daughter. The elements of son preference, though has its roots in the past, but it is gaining more importance in the recent years mainly due to bad practices like dowry system, prevailing laws of inheritance and succession as all these favor men. The shrinking numbers of women as compared to men in recent year in clear from lower sex ratio of population in age six year and below which is only 913 in Maharashtra during 2009 Census. This means, during last six years, the number of girls per 1000 boys is less than the number of girls per 1000 boys in the past.

Psychological effects of woman victimization:

Posttraumatic stress disorder may occur as a result of traumatic events that have either natural or human origin. Characteristic features of PTSD include re experiencing the traumatic event, emotional numbness or avoidance, and increased arousal. PTSD is one of the most frequent mental health consequences of IPV, with a mean prevalence of 64% in abused women . A number of studies on abused women finding that the rate of PTSD ranged from 31 to 84%, with modal rates ranging between 45 and 60% Other studies examining posttraumatic stress disorder in battered women have identified a strong, positive correlation between severity of abuse and intensity of PTSD symptomatology Moreover, among abused women PTSD symptoms can last long after the end of the abusive relationship .Several studies confirm the widespread idea that

psychological abuse frequently coexists with physical 182 M.A. Pico-Alfonso Neuroscience and Bio behavioral Reviews abuse by the intimate partner Psychological abuse often includes threats to physical and psychological health, isolation of the victim and attempts to induce humiliation. Such studies also underline that psychological abuse has a unique and sometimes even greater impact than physical abuse on womens psychological functioning, particularly within the areas of depression and PTSD Subjective reports by women involved in violent relationships also suggest that women perceive psychological abuse as having a greater adverse effect than physical abuse Indeed, psychological abuse seems to have its independent effect on the development of PTSD .After statistical removal of the contribution of physical violence, increased levels of psychological abuse have been positively related with increased traumatic stress and psychological symptoms Psychological and physical abuse are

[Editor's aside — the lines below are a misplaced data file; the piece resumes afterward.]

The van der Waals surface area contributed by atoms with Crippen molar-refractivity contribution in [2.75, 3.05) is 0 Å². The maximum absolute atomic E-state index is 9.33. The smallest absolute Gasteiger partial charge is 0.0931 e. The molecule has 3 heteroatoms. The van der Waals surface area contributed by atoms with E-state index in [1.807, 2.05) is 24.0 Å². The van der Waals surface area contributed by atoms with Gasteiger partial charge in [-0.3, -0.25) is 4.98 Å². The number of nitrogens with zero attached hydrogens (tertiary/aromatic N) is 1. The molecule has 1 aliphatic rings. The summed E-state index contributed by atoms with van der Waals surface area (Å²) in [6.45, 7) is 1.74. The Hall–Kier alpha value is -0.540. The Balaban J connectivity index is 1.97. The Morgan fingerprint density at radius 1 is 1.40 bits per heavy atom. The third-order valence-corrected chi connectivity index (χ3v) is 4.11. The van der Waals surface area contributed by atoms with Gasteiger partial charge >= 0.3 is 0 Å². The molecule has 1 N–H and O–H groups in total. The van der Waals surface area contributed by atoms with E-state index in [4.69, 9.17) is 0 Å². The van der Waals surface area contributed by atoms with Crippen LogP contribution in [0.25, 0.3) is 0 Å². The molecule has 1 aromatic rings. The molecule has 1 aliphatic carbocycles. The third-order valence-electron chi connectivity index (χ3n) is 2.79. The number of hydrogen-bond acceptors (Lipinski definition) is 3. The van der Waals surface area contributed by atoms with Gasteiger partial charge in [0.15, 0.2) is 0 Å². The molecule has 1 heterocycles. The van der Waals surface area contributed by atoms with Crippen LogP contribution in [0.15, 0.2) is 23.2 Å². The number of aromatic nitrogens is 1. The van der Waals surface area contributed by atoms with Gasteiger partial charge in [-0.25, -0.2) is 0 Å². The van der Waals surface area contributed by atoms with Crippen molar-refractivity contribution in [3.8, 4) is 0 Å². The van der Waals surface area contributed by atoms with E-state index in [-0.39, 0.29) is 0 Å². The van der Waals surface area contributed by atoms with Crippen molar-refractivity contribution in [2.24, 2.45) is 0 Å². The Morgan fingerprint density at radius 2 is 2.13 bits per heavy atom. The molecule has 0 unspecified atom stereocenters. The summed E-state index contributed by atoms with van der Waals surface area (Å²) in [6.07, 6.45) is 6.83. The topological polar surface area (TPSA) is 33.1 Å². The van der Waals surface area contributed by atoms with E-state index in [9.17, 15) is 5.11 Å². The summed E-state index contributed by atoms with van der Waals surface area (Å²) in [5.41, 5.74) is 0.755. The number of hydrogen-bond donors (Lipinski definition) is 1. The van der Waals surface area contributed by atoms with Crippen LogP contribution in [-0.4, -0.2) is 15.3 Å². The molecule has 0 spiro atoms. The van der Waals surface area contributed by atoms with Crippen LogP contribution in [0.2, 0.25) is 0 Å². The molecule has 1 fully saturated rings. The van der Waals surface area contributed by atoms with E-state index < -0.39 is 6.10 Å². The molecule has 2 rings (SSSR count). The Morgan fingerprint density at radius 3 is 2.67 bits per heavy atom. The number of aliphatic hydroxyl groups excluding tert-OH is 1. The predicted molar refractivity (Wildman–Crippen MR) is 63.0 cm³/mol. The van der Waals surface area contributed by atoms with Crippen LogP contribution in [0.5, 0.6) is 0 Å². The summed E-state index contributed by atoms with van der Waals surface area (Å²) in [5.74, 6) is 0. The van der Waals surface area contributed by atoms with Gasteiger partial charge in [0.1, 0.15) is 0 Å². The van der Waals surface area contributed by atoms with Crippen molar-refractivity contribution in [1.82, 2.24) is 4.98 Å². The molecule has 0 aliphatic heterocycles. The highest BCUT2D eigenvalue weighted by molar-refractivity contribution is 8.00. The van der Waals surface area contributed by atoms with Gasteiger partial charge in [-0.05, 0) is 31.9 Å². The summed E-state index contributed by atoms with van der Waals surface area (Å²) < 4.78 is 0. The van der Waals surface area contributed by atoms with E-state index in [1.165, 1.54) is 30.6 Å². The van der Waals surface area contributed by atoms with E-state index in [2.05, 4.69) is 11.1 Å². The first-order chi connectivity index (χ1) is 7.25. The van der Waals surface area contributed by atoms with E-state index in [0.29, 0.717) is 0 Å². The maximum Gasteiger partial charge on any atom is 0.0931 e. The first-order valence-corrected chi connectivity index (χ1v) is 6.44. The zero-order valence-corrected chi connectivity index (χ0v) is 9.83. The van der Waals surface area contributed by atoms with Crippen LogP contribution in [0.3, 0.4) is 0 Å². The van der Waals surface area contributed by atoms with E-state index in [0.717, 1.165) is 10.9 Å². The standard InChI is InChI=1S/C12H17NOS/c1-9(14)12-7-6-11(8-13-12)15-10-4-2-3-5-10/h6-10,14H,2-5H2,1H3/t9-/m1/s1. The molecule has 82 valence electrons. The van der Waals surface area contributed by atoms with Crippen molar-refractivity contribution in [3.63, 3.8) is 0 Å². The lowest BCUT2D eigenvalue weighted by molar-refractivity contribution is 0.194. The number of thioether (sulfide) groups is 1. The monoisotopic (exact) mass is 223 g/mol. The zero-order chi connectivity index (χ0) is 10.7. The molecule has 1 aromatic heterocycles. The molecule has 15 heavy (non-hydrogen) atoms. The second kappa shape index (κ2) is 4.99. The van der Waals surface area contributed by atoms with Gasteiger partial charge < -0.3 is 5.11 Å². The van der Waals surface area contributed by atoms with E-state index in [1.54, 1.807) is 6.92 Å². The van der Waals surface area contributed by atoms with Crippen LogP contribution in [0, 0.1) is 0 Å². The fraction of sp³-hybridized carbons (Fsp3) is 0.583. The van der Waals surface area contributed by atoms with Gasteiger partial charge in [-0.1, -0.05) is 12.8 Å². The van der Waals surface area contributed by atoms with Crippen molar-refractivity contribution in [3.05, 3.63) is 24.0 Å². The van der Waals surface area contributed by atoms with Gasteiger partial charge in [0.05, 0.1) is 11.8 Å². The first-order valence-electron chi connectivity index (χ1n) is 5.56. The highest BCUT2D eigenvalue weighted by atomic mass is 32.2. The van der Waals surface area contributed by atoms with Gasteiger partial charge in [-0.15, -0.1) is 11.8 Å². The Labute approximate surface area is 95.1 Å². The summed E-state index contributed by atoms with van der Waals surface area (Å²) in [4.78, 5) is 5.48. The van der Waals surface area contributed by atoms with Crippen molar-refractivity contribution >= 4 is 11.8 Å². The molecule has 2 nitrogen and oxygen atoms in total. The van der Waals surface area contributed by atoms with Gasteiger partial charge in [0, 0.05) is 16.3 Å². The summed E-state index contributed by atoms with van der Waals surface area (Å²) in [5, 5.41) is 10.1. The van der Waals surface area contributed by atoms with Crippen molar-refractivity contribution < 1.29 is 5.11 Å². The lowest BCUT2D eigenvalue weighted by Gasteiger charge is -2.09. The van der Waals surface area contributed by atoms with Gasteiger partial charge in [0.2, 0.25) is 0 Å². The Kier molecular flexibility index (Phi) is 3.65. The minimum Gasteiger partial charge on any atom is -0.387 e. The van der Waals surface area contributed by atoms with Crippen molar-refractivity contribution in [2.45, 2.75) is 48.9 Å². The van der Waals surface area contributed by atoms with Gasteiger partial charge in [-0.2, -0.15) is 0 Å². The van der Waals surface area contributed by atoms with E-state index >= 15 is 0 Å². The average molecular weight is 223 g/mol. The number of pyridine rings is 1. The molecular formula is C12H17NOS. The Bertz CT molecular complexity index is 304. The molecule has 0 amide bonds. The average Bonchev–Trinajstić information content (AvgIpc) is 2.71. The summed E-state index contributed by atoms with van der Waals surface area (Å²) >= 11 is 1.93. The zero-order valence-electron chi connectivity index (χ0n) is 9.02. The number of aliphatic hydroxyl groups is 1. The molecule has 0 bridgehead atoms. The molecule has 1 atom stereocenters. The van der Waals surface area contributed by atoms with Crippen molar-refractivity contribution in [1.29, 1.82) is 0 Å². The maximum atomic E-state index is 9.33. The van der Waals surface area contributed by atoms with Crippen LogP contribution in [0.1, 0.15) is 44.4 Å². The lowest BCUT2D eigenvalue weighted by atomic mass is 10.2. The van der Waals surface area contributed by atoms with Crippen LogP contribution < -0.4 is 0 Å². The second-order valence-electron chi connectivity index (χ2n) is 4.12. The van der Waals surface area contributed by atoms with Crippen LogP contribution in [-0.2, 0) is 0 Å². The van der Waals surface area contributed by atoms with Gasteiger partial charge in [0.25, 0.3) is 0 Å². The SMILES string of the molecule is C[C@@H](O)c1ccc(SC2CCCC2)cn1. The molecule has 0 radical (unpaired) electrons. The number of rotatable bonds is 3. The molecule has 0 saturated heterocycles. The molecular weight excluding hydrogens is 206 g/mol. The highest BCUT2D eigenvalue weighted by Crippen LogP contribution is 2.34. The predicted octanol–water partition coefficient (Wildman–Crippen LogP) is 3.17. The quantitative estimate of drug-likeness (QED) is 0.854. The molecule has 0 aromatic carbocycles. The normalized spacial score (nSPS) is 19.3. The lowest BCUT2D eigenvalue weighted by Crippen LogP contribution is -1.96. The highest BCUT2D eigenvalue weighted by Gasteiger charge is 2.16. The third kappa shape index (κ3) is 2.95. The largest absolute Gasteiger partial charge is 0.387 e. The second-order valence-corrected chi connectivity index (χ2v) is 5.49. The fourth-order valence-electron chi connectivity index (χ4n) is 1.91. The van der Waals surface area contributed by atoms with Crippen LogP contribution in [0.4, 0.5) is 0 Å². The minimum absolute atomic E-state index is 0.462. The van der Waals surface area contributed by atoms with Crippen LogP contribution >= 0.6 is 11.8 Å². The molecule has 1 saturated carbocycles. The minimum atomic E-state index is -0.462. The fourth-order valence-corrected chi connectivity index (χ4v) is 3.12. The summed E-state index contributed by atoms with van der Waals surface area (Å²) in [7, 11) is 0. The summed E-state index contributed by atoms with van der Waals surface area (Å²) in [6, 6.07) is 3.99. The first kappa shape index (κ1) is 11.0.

frequently accompanied by sexual abuse in violent relationships. It has been estimated that sexual abuse occurs in approximately 40% of all cases of battering .Women that are both physically and sexually abused have a higher incidence of mental disturbances than those that are only physically abused .IPV-related sexual assault has been associated with PTSD and it has been reported that sexual violence severity explains a significant proportion of the variance of PTSD symptoms, beyond what was already accounted for by physical violence intensity .

Recommendations of Commissions and Committees on Justice to Victims in India:

1) A person shall be considered a victim regardless of whether the perpetrator of the violation is identified, apprehended, prosecuted, or convicted and regardless of the familial relationship between the perpetrator and the victim. 2) Victims should be treated with humanity and respect for their dignity and human rights, and appropriate measures should be taken to ensure their safety, physical and psychological well-being and privacy, as well as those of their families. The State should ensure that its domestic laws, to the extent possible, provide that a victim who has suffered violence or trauma should benefit from special consideration and care to avoid his or her re-traumatization in the course of legal and administrative procedures designed to provide justice and reparation. Guidelines given by UN General Assembly on Right to a Remedy and Reparation for Victims: 1. Victims right to remedies
(a)Equal and effective access to justice;

(b) Adequate, effective and prompt reparation for harm suffered;

(c) Access to relevant information concerning violations and reparation mechanisms

(d)Provide proper assistance to victims seeking access to justice

(e) Make available all appropriate legal, diplomatic and consular means to ensure that victims can exercise their rights to remedy.